4. Spend some time with your biological child- You may be busy with your new house and responsibilities, however the one thing you should do often is spend time with your biological child. If you are struggling to find time, then maybe you can drop them to school one day, eat breakfast with them, watch their favourite TV show with them , take them for a movie or shopping. Use this time to communicate and connect.
    5. The connecting dot- As a biological parent, you are the connecting dot between your new spouse and your child. There may be times when you child may feel left out or unloved and that is a natural behaviour. Give the child some time to accept the new changes. Learn to step into the shoes of your partner and child to shift perceptions and take resourceful decisions.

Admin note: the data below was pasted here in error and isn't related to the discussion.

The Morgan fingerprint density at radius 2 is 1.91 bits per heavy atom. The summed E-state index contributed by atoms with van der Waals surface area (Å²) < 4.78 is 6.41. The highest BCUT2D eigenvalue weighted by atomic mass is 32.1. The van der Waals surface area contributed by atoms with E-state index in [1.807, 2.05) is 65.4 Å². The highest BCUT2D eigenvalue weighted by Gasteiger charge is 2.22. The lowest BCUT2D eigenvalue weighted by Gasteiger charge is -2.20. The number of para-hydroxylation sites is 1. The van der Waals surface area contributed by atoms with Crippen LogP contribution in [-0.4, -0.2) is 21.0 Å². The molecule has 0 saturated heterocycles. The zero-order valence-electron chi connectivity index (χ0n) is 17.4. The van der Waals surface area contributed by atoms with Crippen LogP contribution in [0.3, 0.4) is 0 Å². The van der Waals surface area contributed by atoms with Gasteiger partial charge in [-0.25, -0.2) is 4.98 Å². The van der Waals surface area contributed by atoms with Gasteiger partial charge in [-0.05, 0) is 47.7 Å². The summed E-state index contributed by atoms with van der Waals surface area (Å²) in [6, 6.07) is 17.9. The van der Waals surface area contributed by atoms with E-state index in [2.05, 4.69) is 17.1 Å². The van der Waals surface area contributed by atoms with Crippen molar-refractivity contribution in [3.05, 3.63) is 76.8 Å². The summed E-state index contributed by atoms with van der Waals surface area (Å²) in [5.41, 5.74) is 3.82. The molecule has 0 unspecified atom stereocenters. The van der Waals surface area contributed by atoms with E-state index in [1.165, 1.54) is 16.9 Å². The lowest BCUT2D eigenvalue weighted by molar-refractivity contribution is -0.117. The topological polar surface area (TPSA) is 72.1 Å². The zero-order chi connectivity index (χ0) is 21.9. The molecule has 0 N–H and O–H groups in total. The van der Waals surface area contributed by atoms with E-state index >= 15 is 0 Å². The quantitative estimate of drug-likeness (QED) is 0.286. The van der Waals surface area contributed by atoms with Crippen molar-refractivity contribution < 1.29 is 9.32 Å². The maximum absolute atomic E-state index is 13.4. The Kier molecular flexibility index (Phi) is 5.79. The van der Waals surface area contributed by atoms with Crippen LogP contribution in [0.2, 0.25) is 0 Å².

6. Love- No matter what the challenge, Love conquers everything. My step-mom showered me with unconditional love and it is the love that has helped our relationship to blossom over the years.
      Accepting a new parent is equally challenging for a child as it is for an adult, but if you work as a team and communicate effectively, the new relationship can bring more joy, love and peace in your life.
      That's me and my 'Chithi'. What are some of the challenges you think a step-parent can face and how can they handle them efficiently. Feel free to begin the discussion in the comments, now.
      Love and Gratitude,
      Happy Mommying!


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    Comments (3)

    profile pic
    Aparna Imam